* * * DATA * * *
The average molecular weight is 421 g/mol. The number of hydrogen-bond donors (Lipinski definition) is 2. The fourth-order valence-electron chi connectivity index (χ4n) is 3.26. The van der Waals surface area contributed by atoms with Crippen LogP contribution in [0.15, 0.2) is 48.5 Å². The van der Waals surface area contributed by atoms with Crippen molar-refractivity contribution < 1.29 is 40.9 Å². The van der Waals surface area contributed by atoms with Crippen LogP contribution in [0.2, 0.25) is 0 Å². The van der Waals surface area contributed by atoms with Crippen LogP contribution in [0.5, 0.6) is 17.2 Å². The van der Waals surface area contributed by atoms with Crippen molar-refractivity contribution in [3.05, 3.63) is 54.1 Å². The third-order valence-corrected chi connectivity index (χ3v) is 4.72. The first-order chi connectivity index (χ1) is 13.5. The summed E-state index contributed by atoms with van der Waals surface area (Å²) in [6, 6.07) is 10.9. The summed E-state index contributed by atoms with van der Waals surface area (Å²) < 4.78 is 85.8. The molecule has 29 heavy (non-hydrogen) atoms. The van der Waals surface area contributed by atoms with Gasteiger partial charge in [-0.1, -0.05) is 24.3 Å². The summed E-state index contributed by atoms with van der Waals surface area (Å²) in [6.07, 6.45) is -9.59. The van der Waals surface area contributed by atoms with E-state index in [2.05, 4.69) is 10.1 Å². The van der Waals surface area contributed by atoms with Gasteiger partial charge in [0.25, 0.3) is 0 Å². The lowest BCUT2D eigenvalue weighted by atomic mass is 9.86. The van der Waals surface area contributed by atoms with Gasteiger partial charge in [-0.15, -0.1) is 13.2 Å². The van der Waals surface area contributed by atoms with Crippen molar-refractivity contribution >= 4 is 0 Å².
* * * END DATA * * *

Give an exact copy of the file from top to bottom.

The average molecular weight is 421 g/mol. The number of hydrogen-bond donors (Lipinski definition) is 2. The fourth-order valence-electron chi connectivity index (χ4n) is 3.26. The van der Waals surface area contributed by atoms with Crippen LogP contribution in [0.15, 0.2) is 48.5 Å². The van der Waals surface area contributed by atoms with Crippen molar-refractivity contribution < 1.29 is 40.9 Å². The van der Waals surface area contributed by atoms with Crippen LogP contribution in [0.2, 0.25) is 0 Å². The van der Waals surface area contributed by atoms with Crippen LogP contribution in [0.5, 0.6) is 17.2 Å². The van der Waals surface area contributed by atoms with Crippen molar-refractivity contribution in [3.05, 3.63) is 54.1 Å². The third-order valence-corrected chi connectivity index (χ3v) is 4.72. The first-order chi connectivity index (χ1) is 13.5. The summed E-state index contributed by atoms with van der Waals surface area (Å²) in [6, 6.07) is 10.9. The summed E-state index contributed by atoms with van der Waals surface area (Å²) < 4.78 is 85.8. The molecule has 29 heavy (non-hydrogen) atoms. The van der Waals surface area contributed by atoms with Gasteiger partial charge in [-0.1, -0.05) is 24.3 Å². The summed E-state index contributed by atoms with van der Waals surface area (Å²) in [6.07, 6.45) is -9.59. The van der Waals surface area contributed by atoms with E-state index in [2.05, 4.69) is 10.1 Å². The van der Waals surface area contributed by atoms with Gasteiger partial charge in [0.25, 0.3) is 0 Å². The lowest BCUT2D eigenvalue weighted by atomic mass is 9.86. The van der Waals surface area contributed by atoms with Gasteiger partial charge in [-0.15, -0.1) is 13.2 Å². The van der Waals surface area contributed by atoms with Crippen molar-refractivity contribution >= 4 is 0 Å².